As the story goes, a pedestrian on 57th Street stopped violin guru Jascha Heifetz one day and inquired, “Could you tell me how to get to Carnegie Hall?” To which Heifetz replied, “Yes. Practice!” – Carnegie Hall remains a beacon for musical mastery in NewYork City, but are New Yorkers still wondering about “how” to get to Carnegie, or are they dwelling on the “Why”?
In 2011, Carnegie hall hosted only 180 concerts, down from 200 the previous year, and after a steady yearly 3 percent increase. In a an article published in July of 2011 detailing a series of cutbacks at Carnegie, Bloomberg News reported that Carnegie’s net assets dropped by a total of 17 percent, or $70 million, during 2009 and that annual expense charts demonstrated an 8 percent reduction in operating expenses for the season ending in June 2010. Additionally, Bloomberg also reported that many workers, including renown executive art director Clive Gillinson, experienced salary cuts of up to 7.5 percent during the year.
“In so many ways, Carnegie Hall today is not the same institution it was two years ago,” wrote the chairman of Carnegie Hall’s board Sanford Weill in the 2010/2011 annual report. “We have learned much from the recession, growing leaner and more efficient because of it…but clearly, economic recovery is still a work-in-progress.” Carnegie Hall may be a not for profit organization, but the noose is tight around the necks of its executives that must be able to come up with at least $100 million in ticket sales to help fund a $200 million renovation project due for completion in 2014.
Beatrice Livinski from Brooklyn believes that Carnegie’s future will be saved by its history. “Many people come because Carnegie Hall is a landmark,” she says. Livinski has been a volunteer at the Weill Recital Hall (named after Weill and his wife, Joan) since 2004. “This year has been a little bit slower,” Livinski says, “but Christmas concerts are always packed.” The recent drop in ticket sales does not surprise Livinski. “Tickets are so expensive. The cheapest ones sell for $50 and the most expensive for $75 or more, nowadays the cheaper tickets sell out so quickly, only the expensive ones get leftover.” In the past, she admits, “tickets were much cheaper. We sold out all the time before, now that only happens during the holidays.”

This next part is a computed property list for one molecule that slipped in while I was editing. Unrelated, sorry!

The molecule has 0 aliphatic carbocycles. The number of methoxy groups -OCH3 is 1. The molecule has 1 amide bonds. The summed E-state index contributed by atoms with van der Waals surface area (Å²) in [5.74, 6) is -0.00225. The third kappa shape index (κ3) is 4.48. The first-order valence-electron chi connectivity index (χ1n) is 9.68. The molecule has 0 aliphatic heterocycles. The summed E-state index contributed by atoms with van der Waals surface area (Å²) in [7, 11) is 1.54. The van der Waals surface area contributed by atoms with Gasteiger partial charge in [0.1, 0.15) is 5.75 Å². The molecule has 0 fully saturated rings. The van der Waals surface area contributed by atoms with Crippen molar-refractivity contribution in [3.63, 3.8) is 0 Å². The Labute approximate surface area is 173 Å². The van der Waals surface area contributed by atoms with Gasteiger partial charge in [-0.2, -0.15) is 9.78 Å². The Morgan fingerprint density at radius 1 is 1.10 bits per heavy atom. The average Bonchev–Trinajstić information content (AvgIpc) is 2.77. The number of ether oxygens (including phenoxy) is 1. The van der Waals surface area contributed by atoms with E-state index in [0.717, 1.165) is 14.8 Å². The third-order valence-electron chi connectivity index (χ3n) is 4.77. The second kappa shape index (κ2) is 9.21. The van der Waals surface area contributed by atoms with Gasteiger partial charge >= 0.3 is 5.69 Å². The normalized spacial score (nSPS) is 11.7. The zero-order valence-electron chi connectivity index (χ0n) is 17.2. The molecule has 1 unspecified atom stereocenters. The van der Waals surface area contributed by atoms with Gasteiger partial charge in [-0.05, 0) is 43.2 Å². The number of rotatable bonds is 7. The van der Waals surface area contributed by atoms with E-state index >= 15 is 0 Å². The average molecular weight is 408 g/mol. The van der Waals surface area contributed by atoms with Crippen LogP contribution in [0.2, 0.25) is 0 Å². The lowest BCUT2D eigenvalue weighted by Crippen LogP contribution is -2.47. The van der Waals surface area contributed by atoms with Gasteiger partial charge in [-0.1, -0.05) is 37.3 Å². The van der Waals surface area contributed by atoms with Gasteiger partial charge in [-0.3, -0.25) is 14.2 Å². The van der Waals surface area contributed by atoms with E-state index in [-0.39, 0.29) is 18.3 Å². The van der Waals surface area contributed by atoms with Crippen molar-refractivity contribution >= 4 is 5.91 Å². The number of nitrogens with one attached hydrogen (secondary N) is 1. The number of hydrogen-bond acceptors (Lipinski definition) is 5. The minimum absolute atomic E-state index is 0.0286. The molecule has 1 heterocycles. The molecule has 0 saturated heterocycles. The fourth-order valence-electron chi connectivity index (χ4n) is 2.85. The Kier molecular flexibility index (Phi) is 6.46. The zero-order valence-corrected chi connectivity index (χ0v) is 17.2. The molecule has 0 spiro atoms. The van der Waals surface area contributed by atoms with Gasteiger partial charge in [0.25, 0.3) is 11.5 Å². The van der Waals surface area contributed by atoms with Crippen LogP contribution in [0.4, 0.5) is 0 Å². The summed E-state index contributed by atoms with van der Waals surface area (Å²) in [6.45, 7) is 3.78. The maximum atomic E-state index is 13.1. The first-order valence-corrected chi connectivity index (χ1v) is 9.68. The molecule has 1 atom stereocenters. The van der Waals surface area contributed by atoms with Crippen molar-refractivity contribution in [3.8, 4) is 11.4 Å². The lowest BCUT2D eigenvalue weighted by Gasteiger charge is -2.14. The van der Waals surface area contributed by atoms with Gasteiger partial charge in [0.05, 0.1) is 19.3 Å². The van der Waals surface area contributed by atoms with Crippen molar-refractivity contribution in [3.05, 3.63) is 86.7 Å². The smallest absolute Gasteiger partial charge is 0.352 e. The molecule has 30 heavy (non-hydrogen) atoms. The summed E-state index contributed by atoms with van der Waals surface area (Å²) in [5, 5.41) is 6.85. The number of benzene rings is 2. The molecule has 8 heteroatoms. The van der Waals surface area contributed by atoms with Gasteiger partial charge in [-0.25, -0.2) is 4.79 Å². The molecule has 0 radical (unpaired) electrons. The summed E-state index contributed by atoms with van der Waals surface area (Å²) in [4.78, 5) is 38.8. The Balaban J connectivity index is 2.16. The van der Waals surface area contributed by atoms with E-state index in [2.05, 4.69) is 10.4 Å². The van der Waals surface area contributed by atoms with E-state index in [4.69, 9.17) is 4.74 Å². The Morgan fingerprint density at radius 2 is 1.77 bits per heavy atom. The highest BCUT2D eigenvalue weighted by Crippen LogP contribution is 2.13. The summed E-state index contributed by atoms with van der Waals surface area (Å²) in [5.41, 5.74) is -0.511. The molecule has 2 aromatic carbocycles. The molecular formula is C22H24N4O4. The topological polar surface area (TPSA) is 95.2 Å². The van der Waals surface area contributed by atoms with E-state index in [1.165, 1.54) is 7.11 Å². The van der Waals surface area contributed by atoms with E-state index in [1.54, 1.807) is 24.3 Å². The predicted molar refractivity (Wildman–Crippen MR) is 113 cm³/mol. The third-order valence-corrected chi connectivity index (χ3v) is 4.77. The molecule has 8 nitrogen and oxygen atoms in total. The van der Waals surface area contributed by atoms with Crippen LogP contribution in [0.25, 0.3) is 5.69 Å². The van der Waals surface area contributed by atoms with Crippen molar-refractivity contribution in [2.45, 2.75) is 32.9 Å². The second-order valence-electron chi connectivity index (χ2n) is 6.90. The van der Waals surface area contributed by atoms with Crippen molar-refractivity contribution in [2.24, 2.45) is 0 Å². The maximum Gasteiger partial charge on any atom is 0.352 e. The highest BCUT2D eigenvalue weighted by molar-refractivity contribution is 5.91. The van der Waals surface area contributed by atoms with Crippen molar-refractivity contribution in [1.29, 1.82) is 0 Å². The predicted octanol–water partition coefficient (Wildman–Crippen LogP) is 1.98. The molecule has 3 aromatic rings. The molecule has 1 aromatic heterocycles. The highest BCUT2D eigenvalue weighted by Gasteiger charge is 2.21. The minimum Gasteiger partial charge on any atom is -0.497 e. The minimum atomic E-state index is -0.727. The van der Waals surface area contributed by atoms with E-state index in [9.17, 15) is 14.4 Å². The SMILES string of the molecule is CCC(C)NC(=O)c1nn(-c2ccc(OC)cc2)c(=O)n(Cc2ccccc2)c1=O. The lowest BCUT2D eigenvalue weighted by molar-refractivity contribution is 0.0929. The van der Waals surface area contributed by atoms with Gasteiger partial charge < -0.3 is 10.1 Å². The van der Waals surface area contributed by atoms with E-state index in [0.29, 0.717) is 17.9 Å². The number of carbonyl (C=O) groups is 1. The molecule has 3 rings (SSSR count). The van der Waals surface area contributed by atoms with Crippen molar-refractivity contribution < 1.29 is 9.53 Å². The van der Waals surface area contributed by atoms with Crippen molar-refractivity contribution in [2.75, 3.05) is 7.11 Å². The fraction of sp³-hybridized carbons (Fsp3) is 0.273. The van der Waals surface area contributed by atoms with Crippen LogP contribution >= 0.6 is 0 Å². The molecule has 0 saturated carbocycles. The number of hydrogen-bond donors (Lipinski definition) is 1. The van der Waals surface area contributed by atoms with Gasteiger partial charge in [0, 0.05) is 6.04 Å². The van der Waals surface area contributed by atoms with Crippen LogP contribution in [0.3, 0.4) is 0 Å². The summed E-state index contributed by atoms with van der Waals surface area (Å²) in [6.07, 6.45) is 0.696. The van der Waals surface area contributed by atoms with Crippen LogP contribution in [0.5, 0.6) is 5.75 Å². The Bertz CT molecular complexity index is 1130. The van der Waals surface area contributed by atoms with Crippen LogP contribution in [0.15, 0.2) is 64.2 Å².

Down at the Weill ticket office, Roy Feldheusen, a singer in the Collegiate Choral group, worries about the drop in ticket sales. The Collegiate Choral group performed at Carnegie recently and Feldheusen was leaving four tickets at the ticket office for his sons and friends. “Our choir chief has instructed each one of us members to sell at least four tickets so we can fill up empty seats,” he explains. “At the choir we have felt the pinch.”
Synneve Carlino, director of public affairs at Carnegie, declined to provide recent sales figures but claims that “Carnegie Hall is doing well despite the economic recession.” To help ease the economic recession Carnegie is investing in cheaper tickets and a wide variety of new discounts to lure New Yorkers back to its halls. “We are offering a variety of discount programs, including student subscriptions and student rush tickets,” Carlino says. “Our low-cost Notables membership program for young music enthusiasts in their 20s and 30s starts at $20 which is a great price.”
Carnegie Hall also offers limited public rush tickets with discounted partial view seats as well as discounts for Bank of America members and military veterans. “ We understand that programs like this are especially important when people are having to make harder decisions economically,” says Carlino.
A surprising 16 point hike in the consumer confidence index this month may also provide some welcome breathing room. Consumer confidence improved to 56 points in November up from 40.9 in October, according to the United States Economic Portal, tradingeconomics.com; the Conference Board Consumer Confidence Index is based on consumer expectations of business outlooks, income and employment conditions for the coming six months. The index is based on an average of 3,000 questionnaires and is believed to have a positive correlation with consumer spending.
For avid concert fans like Adele from the Upper West Side – who preferred not to give her last name – this is good news. Is Adele one of those fortunate few who can still afford luxury entertainment this year? Not at all, she says, but Adele refuses to give up her musical therapy. “I have cut down on eating out at restaurants,” she says, “but not this. I will not cut down here.”“I like unusual concerts,” Adele says. “Philip Glass will be playing here, that is very unusual.”
Glass tickets range from $50 to $75.99 each.
Executive director Gillinson hopes that the renovation will motivate more people to experience a show at Carnegie Hall at a time when the government art budget has been decreased and investors are cutting down on superfluous spending. “It’s not that great orchestras won’t come,” he said. “They’ll come less often. As a result, we have to provide the best of everything.”
Will Carnegie Hall pull through the recession and be able to maintain its renovation plans? Probably so, if its cutbacks and special prices continue to be successful. Aside from dedicated fans, Carnegie has historically been helped by several private donors – including the Weill family – in times of need. So far the hall has received a $25 million lead gift from Weill as well as over $56.5 million from city backed bonds to help cover renovation expenses.